China says US interference ‘doomed to fail’ as Congress passes HK Autonomy Act
The United States House of Representatives has passed legislation, the Hong Kong Autonomy Act, which would, if signed into law by the US President, impose secondary sanctions on foreign banks banks that engage in ‘significant transactions’ with persons, companies or entities involved in suppressing Hong Kong’s freedoms and violating the special administrative region’s (SAR) autonomy. The move is in response to Beijing’s decision to press ahead with a ‘national security law’ which imposes stiff penalties for anti-government protests.
On 29 June, the US departments of State and Commerce each announced measures resulting from the revocation of Hong Kong’s ‘special status’.
Commerce Secretary Wilbur Ross said: ‘With the Chinese Communist Party’s imposition of new security measures on Hong Kong, the risk that sensitive U.S. technology will be diverted to the People’s Liberation Army or Ministry of State Security has increased, all while undermining the territory’s autonomy. Those are risks the U.S. refuses to accept and have resulted in the revocation of Hong Kong’s special status.
‘Commerce Department regulations affording preferential treatment to Hong Kong over China, including the availability of export license exceptions, are suspended.’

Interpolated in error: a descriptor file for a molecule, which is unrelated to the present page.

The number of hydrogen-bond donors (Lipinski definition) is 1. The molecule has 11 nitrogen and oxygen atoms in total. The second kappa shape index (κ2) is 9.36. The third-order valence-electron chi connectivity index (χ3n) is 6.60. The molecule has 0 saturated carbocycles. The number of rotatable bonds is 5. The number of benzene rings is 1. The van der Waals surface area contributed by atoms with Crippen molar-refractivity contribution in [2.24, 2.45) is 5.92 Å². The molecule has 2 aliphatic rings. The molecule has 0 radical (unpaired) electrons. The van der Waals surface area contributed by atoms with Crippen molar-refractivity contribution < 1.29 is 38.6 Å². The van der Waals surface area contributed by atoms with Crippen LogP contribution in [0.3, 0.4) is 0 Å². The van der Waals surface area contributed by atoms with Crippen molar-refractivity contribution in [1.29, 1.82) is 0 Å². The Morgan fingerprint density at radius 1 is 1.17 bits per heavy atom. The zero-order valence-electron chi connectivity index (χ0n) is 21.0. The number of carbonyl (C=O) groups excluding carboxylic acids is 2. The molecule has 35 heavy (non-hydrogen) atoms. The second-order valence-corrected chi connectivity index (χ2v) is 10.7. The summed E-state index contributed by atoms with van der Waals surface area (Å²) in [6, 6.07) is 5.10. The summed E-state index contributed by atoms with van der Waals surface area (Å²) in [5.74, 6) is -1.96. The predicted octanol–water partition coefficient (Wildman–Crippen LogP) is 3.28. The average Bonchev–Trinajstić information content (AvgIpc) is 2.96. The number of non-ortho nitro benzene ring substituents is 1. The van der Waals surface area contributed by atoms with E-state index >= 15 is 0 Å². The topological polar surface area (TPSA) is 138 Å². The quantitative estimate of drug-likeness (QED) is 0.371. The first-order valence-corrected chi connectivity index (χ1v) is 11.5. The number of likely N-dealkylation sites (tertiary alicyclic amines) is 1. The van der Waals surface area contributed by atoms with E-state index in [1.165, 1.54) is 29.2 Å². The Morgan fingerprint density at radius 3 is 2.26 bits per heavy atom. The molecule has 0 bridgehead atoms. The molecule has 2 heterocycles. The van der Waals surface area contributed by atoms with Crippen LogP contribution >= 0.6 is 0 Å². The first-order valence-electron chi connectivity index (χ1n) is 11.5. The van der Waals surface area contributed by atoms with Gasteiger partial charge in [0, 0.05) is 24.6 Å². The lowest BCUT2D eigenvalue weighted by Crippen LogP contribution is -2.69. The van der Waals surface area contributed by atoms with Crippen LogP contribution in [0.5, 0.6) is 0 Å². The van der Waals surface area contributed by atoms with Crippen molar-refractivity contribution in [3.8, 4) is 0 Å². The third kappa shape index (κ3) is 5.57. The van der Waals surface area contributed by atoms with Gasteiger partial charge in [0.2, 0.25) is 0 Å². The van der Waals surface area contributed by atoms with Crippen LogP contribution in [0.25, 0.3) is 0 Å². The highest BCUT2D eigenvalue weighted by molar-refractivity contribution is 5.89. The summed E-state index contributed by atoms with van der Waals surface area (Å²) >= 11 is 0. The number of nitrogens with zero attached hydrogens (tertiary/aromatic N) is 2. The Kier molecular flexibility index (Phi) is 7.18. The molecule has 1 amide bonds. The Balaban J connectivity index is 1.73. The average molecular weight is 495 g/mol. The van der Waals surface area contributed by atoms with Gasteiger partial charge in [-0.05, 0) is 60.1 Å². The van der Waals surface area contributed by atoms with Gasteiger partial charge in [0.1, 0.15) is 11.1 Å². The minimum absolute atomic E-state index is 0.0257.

Secretary of State Mike Pompeo said: ‘As Beijing moves forward with passing the national security law, the United States will today end exports of US-origin defense equipment and will take steps toward imposing the same restrictions on [exports of] U.S. defense and dual-use technologies to Hong Kong as it does for China.’
Under the Hong Kong Autonomy Act, now passed by both the Senate and the House of Representatives, the US President would be obliged to impose sanctions on Chinese officials responsible for passing and enforcing the security law, and secondary sanctions on foreign banks that are involved in ‘ significant transactions’ with persons or entities that ‘contravene the obligations of China under the Joint Declaration or the Basic Law’, the suite of legislation that replaced British colonial law at the time of the ‘handover’ in 1997.
In a 1 July statement, UK foreign minister Dominic Raab told the House of Commons, ‘I have the depressing but necessary duty to report to the House that the enactment of this legislation, imposed by the authorities in Beijing on the people of Hong Kong, constitutes a clear and serious breach of the Joint Declaration,’ and that as part of its response, the British government would grant to Hong Kong citizens with British National Overseas (BN(O)) status, ‘…5 years limited leave to remain, with the right to work or study’ and subsequent rights to apply for settled status, and ultimately citizenship.’
In a 30 June statement, China’s Ministry of Foreign Affairs responded: ‘Hong Kong is one of China’s special administrative regions and its affairs are China’s internal affairs. The Chinese government is firmly determined to implement “one country, two systems” and oppose foreign interference in Hong Kong affairs. Nobody and nothing could shake the Chinese government and people’s resolution and will to safeguard national sovereignty and security and uphold Hong Kong’s prosperity and stability. Any attempt seeking to undermine China’s sovereignty, security and development interests is doomed to fail.’